What’s Good on TV

For many years I proudly avoided TV. Everything I saw on it was, to a greater or lesser extent, boring and anti-intellectual. This was so pervasive that I became convinced it was a flaw of the medium itself: television (I figured), with its constant commercial breaks and 44 minute cap, had nothing to teach us and was incapable of communicating emotion. Then I discovered Buffy.

Here was a show that communicated drama, emotion, life lessons, and facts, while doing it with beauty, grace, and humor. I was hooked.

Good television is out there. It’s hard to find, not taken seriously, ignored by the critics, and quickly canceled by the networks, but it’s out there and it’s wonderful.

So here’s my opinion on what’s good on TV (your contributions appreciated).

(I’d like to also feature the opinions of others. I’ve put up a page with the reviews of SF TV reviewer, Tim Goodman.)


Here’s what I’m watching currently:

24: Government agent has 24 hours to save LA, again. Discussed below.
Angel: Joss Whedon does West Wing. Discussed below.
Arrested Devlopment: Very funny dysfunctional-family comedy.
West Wing: Season 5 sans Sorkin. Sorkin’s era discussed below.
Wonderfalls: Beautiful snarky adolescence-adulthood-transformation show.

Here’s what I plan to watch (on DVD unless otherwise noted):

Here’s what folks have recommended:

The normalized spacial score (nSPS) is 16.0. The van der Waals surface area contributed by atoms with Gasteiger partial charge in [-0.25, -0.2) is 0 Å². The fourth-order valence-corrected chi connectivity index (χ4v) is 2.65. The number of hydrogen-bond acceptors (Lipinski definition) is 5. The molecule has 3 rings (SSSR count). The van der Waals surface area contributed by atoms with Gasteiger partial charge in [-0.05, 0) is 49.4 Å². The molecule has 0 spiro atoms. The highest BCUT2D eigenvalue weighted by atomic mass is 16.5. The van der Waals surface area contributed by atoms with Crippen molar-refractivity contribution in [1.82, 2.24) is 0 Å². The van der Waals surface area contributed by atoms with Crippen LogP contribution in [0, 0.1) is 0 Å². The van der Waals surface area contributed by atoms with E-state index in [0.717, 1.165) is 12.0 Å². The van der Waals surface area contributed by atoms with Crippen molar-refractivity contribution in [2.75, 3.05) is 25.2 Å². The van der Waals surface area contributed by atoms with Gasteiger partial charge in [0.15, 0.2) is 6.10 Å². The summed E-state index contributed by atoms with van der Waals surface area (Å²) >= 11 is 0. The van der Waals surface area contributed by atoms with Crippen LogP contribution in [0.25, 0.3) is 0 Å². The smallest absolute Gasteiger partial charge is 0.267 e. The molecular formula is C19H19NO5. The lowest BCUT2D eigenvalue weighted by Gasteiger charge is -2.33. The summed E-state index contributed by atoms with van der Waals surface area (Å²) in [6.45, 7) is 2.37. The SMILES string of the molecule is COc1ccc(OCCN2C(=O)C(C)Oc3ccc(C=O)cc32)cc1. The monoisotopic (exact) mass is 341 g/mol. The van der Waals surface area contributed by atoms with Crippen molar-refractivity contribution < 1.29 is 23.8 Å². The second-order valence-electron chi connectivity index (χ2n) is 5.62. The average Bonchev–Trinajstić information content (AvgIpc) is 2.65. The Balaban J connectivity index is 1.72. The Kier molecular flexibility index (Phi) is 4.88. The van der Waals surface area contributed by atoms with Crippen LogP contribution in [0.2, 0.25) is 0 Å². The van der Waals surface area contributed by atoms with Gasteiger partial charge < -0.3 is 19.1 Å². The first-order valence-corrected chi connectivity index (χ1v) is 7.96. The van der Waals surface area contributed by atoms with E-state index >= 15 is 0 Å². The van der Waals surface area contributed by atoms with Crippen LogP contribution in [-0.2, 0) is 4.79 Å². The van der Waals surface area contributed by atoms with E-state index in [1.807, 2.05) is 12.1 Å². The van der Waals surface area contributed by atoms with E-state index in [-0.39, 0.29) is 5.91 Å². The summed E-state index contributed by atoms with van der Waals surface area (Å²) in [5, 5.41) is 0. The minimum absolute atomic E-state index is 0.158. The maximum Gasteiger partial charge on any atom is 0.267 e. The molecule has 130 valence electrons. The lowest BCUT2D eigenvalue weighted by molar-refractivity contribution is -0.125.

(These are shows that are entertaining, educating, and beautiful.)

Note: If you’re going to watch a show from the beginning, give it several episodes before you reject it. Shows seem to take about four episodes before they get good, and usually just keep getting better from there. (Except for their declines towards the end.)

Ryan Murphy’s Nip/Tuck

Just as the two plastic surgeons at its center pull away skin to reveal the guts inside, Nip/Tuck goes behind the facade of the perfect TV family to reveal the horror within: the wife doesn’t feel anything, the husband wants an affair, the son’s a criminal, his girlfriend’s a lesbian — even the villain has a good side. Nobody is simple (except, perhaps, the 8-year-old daughter we rarely see).

Through these characters, the show tackles topics like faith, rape, drugs, suicide, ethics, and sexual identity with such honesty and care that it’s hard to believe they got away with it on TV. Lesbians, transgenders, and threesomes are treated as nothing out of the ordinary. Predictably, conservatives have decried the show for its immorality, but if anything the opposite is true: every sin, from rape to closed-mindedness, gets punished, whether through its external consequences or internal guilt. Everybody wants to do what’s right.